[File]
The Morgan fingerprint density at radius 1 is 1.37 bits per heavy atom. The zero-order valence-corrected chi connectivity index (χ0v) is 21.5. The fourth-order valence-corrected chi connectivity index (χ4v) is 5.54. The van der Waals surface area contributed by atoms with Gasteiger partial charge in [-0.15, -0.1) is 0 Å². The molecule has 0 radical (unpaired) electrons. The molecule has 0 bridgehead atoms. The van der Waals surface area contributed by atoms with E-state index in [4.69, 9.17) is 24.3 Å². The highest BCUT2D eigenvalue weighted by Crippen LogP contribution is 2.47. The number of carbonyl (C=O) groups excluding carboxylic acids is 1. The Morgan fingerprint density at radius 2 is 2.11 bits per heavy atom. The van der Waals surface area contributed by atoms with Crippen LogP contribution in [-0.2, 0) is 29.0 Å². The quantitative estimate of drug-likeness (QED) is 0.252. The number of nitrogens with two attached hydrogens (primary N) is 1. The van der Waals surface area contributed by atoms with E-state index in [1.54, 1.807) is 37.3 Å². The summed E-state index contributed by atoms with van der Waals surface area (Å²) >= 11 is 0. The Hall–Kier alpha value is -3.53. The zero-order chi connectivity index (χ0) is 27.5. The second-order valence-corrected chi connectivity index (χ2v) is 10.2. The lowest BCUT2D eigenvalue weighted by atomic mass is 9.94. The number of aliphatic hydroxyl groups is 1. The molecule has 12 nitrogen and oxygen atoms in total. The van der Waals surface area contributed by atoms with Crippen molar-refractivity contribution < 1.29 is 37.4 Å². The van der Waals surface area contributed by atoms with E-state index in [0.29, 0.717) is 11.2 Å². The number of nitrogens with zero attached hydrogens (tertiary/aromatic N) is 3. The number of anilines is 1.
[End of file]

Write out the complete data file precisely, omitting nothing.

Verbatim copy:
The Morgan fingerprint density at radius 1 is 1.37 bits per heavy atom. The zero-order valence-corrected chi connectivity index (χ0v) is 21.5. The fourth-order valence-corrected chi connectivity index (χ4v) is 5.54. The van der Waals surface area contributed by atoms with Gasteiger partial charge in [-0.15, -0.1) is 0 Å². The molecule has 0 radical (unpaired) electrons. The molecule has 0 bridgehead atoms. The van der Waals surface area contributed by atoms with E-state index in [4.69, 9.17) is 24.3 Å². The highest BCUT2D eigenvalue weighted by Crippen LogP contribution is 2.47. The number of carbonyl (C=O) groups excluding carboxylic acids is 1. The Morgan fingerprint density at radius 2 is 2.11 bits per heavy atom. The van der Waals surface area contributed by atoms with Crippen LogP contribution in [-0.2, 0) is 29.0 Å². The quantitative estimate of drug-likeness (QED) is 0.252. The number of nitrogens with two attached hydrogens (primary N) is 1. The van der Waals surface area contributed by atoms with E-state index in [1.54, 1.807) is 37.3 Å². The summed E-state index contributed by atoms with van der Waals surface area (Å²) >= 11 is 0. The Hall–Kier alpha value is -3.53. The zero-order chi connectivity index (χ0) is 27.5. The second-order valence-corrected chi connectivity index (χ2v) is 10.2. The lowest BCUT2D eigenvalue weighted by atomic mass is 9.94. The number of aliphatic hydroxyl groups is 1. The molecule has 12 nitrogen and oxygen atoms in total. The van der Waals surface area contributed by atoms with Crippen molar-refractivity contribution < 1.29 is 37.4 Å². The van der Waals surface area contributed by atoms with E-state index in [0.29, 0.717) is 11.2 Å². The number of nitrogens with zero attached hydrogens (tertiary/aromatic N) is 3. The number of anilines is 1.